How Rembrandt Reveals Your Beautiful, Imperfect Self: Life Lessons From the Master Roger Housden (Harmony Books) $20.00 Readers who look to the Hearts & Minds reviews for solid, Christian insight and resources that directly emerge from a coherent Christian world and life view may be surprised with this odd recommendation. Although most of our fellow travelers know that part of the joy of a mature Christian vision is the liberating freedom to read widely and take the best insights from various perspectives. With a tight and Biblically-taught mind and a heart well-formed by the things of Christ, we can be, as they say, open-minded. So, in that spirit, here is one to not only learn from, but utterly enjoy. What a great, great idea. Housden is the author who gave us the lovely books such as Ten Poems to Change Your Life–again, taken with a grain of salt, are very, very interesting and helpful in many ways. His knowledge of Rembrandt is significant, and his insight into the painting is nicely applied. This is a delight of a book, interesting, tender, helpful and a handsome volume to have.
Only Human: Christian Reflections on the Journey Toward Wholeness David Gushee (Jossey-Bass) $22.95 Okay, I digress a bit. This isn’t exactly a self-help book–ahh, the irony of putting a book with a forward by the gusty Stan Hauerwas into that category. Still, it is a reflection on what the publisher is calling the “Enduring Questions in Christian Life”Â and it attempts to take some significant theological study (in anthropology, our view of the person) and make it resonate for those seeking foundational truths about themselves. Questions like “What am I made of?”Â and “How do I become a good person?”Â become entryways for wonderful ponderings, nuanced teachings and, yes, practical guidance. If Lew Smedes were here, he’d have a blurb on the back, an eloquent and graceful one, I’m sure. This is a great book.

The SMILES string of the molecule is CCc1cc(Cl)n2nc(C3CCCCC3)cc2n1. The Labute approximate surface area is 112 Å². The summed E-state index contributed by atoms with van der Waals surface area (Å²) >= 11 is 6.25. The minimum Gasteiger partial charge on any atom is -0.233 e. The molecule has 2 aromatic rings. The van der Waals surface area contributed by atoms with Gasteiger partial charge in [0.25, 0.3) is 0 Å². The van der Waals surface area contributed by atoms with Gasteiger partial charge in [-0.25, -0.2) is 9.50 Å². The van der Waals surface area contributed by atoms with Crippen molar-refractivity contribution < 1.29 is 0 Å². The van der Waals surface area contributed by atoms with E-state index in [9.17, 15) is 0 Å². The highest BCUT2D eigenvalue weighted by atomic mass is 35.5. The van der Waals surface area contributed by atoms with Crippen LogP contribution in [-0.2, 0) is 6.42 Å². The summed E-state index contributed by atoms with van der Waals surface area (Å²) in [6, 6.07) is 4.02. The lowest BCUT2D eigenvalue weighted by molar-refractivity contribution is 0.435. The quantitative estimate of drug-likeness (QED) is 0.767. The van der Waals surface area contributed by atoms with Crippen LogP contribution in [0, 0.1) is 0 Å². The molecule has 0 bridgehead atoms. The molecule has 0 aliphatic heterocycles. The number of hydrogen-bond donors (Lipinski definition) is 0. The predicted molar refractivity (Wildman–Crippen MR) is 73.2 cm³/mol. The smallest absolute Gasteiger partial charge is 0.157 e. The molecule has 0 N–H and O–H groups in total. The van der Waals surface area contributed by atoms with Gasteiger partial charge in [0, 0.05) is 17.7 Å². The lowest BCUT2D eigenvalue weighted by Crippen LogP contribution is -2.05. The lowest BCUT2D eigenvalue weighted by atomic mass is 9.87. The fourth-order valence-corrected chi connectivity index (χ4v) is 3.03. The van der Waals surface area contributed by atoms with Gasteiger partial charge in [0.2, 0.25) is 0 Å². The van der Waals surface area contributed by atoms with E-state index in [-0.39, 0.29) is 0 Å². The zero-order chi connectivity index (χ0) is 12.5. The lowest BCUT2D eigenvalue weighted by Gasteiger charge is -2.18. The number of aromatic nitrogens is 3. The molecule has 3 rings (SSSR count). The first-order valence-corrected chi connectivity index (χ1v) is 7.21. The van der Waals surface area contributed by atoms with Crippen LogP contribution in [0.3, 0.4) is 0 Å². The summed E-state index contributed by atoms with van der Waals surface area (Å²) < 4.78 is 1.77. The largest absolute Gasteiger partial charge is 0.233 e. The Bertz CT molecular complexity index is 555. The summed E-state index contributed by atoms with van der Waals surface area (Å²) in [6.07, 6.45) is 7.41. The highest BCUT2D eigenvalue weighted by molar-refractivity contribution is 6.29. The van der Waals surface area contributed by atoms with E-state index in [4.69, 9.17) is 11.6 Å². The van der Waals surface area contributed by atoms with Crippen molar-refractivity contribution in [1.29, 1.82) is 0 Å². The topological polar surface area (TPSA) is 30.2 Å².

Ordinary Losses: Naming the Graces That Shape Us Elisa Stanford (Paraclete Press) $14.95 This beautiful little paperback is exquisite memoir. It is about common losses, stuff particularly that younger folk need to attend to. That makes it pretty unique, I think.
You know, if you follow my reviews over the years, that some of my all time books are memoirs. (The extraordinary story and beautifully composed memoir of a woman’s journey after her brother’s suicide, The Tender Land: A Family Love Story by Kathleen Finneran remains one of my all time favorite books; I was stunned and awkwardly breathy when the very kind Ms Finneran showed up in our shop one day a few months back to thank us for the rave review we wrote a few years ago.) Similarly, James Carroll’s riveting An American Requiem: God, My Father, and the War That Tore Us Apart a Viet Nam era father/son story, is on my top few books ever list. And the “everybody who ever reads it can’t put it down”Â study of personal redemption amidst a season among Appalachian snake handlers told by gutsy writer and honest seeker, Dennis Covington, Salvation on Sand Mountain is, again, still among my all time favorite books.) So, I have high standards for good memoirs.
Ordinary Losses is a gentle set of reflections–not as much of a full narrative as many bone fide memoirs—on the kinds of things that the author find sadness in. She is a good writer, a fine crafter of prose, and she is spiritually mature and deep, without being arcane or speculative. She is a reliable storyteller and, therefore, a reliable guide. Here is what Lauren Winner–hey, another memoirist who we adore, and whose work we go back to again and again–says in the preface: